Thursday, October 17, 2013


my front yard

Yesterday I had one of the most interesting conversations I have ever had in my life. Off and on, for a good part of the day I had an online conversation with a person who was a self-avowed atheist. We were talking about what it meant to be an atheist.  The thing that was so interesting to me was that he constantly referred to himself as an "orthodox" atheist ( yes, he actually used the word "orthodox"). 

In our conversation I was told that there is a right way to "not" believe and there is a wrong way to "not" believe. Responding to a post I wrote on my blog (in which I talked about the spiritual side of every human being-even atheists), this person explained that a real and true atheist only believes in science and reason. A true atheist does not seek out ways to feed his/her spiritual nature. In fact a real atheist does not even admit to having a spiritual nature. He essentially went on to tell me that anyone that does not think this way is not an "orthodox" atheist.

By the end of this day-long, back and forth conversation, we couldn't even agree to disagree (I felt like I was a member of congress).  He was so firm in his position, so adamantly sure he was right that he wouldn't even entertain other ways of thinking.  He was, after all an "orthodox" atheist.

The word "orthodoxy" is a Greek word originating from the fourth century church.  It means "right thinking" or "true beliefs." After the creeds of the church were articulated, "orthodoxy" was demanded and expected from believers. Everyone was expected to hold the carefully spelled out "right beliefs" contained in the creeds. In fact people were labeled as heretics if they didn't hold orthodox beliefs, and some were persecuted, tortured, burned at the stake for their lack of orthodoxy (that's why I find the use of the word "orthodoxy" so odd when the word is applied to atheism).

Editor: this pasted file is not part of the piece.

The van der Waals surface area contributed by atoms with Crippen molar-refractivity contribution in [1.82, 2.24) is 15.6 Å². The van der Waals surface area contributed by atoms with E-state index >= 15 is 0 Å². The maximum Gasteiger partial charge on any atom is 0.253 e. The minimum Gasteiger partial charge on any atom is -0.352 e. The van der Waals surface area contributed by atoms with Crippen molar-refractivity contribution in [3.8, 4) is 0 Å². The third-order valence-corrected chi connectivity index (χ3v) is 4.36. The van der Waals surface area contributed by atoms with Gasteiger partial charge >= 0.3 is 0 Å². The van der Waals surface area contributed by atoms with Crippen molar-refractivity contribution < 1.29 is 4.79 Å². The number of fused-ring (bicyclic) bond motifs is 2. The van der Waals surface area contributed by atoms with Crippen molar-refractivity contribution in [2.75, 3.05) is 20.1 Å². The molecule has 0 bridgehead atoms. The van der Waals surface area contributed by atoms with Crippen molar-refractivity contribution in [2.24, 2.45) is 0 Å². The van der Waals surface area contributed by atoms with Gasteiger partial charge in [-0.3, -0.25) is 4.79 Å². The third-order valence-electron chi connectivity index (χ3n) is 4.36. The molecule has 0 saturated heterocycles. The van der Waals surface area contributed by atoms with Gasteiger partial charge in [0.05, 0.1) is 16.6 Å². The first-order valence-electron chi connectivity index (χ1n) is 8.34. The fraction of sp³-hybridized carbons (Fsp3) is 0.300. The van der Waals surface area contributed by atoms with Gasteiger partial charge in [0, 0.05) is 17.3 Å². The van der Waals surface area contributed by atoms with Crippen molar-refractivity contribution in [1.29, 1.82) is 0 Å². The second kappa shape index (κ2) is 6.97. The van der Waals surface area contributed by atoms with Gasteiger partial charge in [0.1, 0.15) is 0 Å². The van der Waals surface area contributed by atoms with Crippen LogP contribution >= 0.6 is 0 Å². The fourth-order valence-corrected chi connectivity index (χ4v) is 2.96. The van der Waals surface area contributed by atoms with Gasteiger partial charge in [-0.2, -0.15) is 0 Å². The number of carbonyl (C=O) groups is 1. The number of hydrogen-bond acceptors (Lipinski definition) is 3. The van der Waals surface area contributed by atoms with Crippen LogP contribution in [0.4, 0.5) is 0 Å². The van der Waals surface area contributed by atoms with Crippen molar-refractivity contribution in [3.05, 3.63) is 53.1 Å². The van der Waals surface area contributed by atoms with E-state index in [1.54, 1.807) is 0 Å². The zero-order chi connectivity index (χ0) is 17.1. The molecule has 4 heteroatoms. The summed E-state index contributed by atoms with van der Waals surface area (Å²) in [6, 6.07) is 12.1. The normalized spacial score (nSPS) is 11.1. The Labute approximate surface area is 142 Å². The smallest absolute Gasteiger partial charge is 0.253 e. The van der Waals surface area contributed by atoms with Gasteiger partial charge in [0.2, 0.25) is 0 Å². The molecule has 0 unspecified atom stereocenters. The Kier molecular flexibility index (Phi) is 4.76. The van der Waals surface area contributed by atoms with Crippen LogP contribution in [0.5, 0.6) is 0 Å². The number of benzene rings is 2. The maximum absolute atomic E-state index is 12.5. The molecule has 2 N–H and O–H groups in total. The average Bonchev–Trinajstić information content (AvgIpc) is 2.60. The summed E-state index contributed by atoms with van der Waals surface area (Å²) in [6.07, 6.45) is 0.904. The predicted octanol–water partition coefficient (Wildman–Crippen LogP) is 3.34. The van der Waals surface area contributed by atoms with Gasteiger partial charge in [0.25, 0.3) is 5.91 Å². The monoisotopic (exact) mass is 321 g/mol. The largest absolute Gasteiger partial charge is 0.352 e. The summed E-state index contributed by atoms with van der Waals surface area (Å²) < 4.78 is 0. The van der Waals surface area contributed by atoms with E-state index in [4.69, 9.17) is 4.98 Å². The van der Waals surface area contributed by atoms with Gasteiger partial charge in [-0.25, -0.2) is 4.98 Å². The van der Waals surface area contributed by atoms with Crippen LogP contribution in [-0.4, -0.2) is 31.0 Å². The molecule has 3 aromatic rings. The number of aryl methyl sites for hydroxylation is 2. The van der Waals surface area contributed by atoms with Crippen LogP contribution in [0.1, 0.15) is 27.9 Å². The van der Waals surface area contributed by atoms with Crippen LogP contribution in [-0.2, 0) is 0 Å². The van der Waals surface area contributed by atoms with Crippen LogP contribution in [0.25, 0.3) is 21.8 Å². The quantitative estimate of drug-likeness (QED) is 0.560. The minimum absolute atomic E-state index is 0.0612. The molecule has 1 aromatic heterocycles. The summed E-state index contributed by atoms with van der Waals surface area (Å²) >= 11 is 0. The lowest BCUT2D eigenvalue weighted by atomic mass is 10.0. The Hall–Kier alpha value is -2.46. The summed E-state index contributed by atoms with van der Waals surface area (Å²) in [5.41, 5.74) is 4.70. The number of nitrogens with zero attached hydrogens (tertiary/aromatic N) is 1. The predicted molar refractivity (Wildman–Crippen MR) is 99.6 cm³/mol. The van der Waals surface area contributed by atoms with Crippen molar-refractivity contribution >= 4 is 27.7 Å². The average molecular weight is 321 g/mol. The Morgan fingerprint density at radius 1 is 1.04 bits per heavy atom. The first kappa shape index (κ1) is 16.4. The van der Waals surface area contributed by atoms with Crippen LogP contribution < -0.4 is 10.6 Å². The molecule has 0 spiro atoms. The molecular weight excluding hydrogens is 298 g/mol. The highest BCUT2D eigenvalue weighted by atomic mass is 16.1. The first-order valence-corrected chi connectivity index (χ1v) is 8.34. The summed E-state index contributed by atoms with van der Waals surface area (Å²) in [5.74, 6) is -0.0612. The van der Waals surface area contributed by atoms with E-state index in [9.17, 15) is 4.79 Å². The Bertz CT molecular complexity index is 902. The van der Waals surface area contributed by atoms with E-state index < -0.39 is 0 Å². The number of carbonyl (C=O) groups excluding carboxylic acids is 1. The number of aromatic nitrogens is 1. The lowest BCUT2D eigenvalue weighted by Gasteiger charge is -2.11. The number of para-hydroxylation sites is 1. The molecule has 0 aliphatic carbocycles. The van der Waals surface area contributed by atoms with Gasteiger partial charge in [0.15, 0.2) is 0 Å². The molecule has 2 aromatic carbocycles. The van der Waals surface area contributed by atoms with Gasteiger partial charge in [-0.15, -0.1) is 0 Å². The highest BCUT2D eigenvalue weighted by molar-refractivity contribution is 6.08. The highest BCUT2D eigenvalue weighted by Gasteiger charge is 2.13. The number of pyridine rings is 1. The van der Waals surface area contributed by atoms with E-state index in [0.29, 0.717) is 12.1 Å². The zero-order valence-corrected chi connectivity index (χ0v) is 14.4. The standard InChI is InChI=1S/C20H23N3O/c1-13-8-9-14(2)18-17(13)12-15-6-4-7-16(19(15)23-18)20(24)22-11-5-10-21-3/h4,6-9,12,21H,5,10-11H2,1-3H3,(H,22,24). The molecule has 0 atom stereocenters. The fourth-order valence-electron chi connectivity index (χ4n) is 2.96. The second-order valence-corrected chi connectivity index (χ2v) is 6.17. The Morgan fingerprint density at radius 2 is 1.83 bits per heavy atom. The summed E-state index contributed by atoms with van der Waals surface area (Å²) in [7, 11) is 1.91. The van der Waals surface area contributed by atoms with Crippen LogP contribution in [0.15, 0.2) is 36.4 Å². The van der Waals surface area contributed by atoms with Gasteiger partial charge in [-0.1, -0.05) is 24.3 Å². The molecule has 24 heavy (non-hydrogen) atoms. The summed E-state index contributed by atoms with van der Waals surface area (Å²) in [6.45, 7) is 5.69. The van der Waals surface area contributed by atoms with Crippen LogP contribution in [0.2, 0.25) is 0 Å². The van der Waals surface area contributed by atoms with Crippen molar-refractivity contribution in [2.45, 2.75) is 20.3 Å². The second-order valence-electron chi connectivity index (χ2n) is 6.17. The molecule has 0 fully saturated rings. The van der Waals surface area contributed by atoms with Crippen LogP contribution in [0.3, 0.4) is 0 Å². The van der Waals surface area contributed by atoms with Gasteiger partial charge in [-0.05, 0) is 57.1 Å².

As I see it "orthodoxy" of any kind is dangerous and lifeless. If there is only one way to be a Christian-an atheist-an American- a Republican, a Democrat (fill the blanks), then there is no possibility of dialogue with people who hold different views. And it is only in the "dialogue of diversity" that truth emerges and new life is breathed into old and tired ideas. 

I also doubt that human beings even have the capacity to be truly "orthodox"- everyone holding onto the same beliefs- the right beliefs.  We all carry around our own personal and cultural baggage and so no two people are ever "exactly" on the same page" with regard to anything. This is especially true when it comes to articulating and thinking about "abstract" ideas like "God" or "sin" or "prayer" or "everlasting life." People might recite a creed and say the same words but it hardly means they are all holding onto the same "orthodox" beliefs.  

After my conversation yesterday with my atheist friend, I ran across this wonderful reflection by Richard Rodriquez ("A Spiritual Autobiography"). He wrote it one Sunday in church after the recitation of the "Nicene Creed."

The congregation does not believe one thing; we believe a multitude of hazy, crazy things. Some among us are smart; some serene; some feeble, poor, practical, guilt-ridden; some are lazy, some arrogant, rich, pious, prurient, bitter, injured, sad. We gather in belief of one big thing: that we matter somehow. We all matter.

I am totally unconcerned about orthodoxy. In fact I think orthodoxy is dangerous and I don't even think orthodoxy is possible for any of us - even for an atheist.

I love the messiness of it all. The only "true belief" I hold is that "we all matter."

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